8. The Respondent had relied upon his rights under Article 8 of the European Convention on Human Rights when challenging the decision to deport him from the United Kingdom. Therefore, First-tier Tribunal Judge Morgan was obliged to take into account section 117A-C of the Nationality, Immigration and Asylum Act 2002 and paragraphs 398 - 399A of the Immigration Rules when considering whether his deportation would breach his human rights. In addition, he had to follow the guidance provided by the Supreme Court in Hesham Ali (Iraq) v Secretary of State for the Home Department [2016] UKSC 60. In paragraph 32 of that case, Lord Justice Reed found that:
"Whether the situation is analysed in terms of positive or negative obligations is, however, unlikely to be of substantial importance. Whether the person concerned enjoys private or family life in the UK depends on the facts relating to his relationships with others: whether, for example, he is married or has children. Where he does enjoy private or family life in the UK, he has a right under article 8 to respect for that life, whatever his immigration status may be (although that status may greatly affect the weight to be given to his article 8 right, as Jeunesse makes clear). Whether one poses the question whether, striking a fair balance between the interests of the individual in his private or family life and the competing interests of the community as a whole, his right to respect for his private and family life entails an obligation on the part of the state to permit him to remain in the UK; or whether, striking a fair balance between the same competing interests, his deportation would be a disproportionate interference, one is asking essentially the same question. It is true, as counsel pointed out, that the onus is on the state to justify an interference, whereas there is no such onus on the state to demonstrate the absence of a positive obligation, but questions of onus are unlikely to be important where the relevant facts have been established. Ultimately, whether the case is considered to concern a positive or a negative obligation, the question is whether a fair balance has been struck".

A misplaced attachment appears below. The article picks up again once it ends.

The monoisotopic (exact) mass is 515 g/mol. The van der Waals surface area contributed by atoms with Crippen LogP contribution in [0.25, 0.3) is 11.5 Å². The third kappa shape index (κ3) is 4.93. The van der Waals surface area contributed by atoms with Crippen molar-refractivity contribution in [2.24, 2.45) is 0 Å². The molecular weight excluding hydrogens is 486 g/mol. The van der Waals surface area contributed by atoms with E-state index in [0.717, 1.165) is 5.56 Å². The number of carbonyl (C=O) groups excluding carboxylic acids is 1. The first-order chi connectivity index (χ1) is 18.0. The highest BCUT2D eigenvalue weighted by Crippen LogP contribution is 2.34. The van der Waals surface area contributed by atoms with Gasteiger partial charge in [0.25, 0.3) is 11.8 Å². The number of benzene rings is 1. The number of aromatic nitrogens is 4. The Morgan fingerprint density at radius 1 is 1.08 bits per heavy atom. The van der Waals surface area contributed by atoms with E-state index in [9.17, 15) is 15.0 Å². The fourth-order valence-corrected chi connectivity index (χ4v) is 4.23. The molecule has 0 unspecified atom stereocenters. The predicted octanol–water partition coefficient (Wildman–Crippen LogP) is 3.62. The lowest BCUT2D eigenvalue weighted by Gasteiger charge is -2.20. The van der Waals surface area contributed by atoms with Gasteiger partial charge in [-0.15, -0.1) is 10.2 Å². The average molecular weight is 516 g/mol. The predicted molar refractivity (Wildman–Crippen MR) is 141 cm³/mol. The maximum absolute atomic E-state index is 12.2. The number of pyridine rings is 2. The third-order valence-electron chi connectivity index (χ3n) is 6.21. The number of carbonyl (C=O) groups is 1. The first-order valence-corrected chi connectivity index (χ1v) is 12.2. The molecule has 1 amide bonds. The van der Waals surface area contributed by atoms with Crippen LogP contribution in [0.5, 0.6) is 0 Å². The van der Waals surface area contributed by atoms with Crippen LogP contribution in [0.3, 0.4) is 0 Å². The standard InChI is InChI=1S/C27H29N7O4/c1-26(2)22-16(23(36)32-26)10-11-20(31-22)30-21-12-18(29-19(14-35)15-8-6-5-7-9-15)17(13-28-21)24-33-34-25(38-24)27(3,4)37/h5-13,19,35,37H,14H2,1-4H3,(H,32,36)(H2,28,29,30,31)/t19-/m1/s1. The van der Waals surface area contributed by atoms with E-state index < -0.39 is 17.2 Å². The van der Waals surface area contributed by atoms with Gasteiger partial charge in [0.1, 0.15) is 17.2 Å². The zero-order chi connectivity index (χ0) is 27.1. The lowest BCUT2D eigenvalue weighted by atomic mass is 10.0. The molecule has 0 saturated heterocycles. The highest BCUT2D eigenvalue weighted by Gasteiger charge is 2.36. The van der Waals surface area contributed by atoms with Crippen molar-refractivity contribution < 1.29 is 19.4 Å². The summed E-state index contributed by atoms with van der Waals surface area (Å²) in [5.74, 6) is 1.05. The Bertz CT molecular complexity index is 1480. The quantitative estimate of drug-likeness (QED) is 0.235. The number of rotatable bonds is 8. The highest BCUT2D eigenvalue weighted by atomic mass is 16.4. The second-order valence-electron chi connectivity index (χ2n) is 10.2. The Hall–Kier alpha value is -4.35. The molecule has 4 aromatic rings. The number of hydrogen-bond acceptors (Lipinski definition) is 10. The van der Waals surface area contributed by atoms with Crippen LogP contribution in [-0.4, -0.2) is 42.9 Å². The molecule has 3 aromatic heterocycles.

9. He went on to note in paragraph 26 that:
"In Boultif v Switzerland (2001) 33 EHRR 50, para 48, the court said that it would consider the nature and seriousness of the offence committed by the applicant; the length of the applicant's stay in the country from which he or she is to be expelled; the time elapsed since the offence was committed and the applicant's conduct during that period; the nationalities of the various persons concerned; the applicant's family situation, such as the length of the marriage, and other factors expressing the effectiveness of a couple's family life; whether the spouse knew about the offence at the time when he or she entered into a family relationship; whether there are children of the marriage, and if so, their age; and the seriousness of the difficulties which the spouse is likely to encounter in the country to which the applicant is to be expelled"
10. However, in this case Boultif had been settled in Switzerland and Lord Justice Reed went on to find that: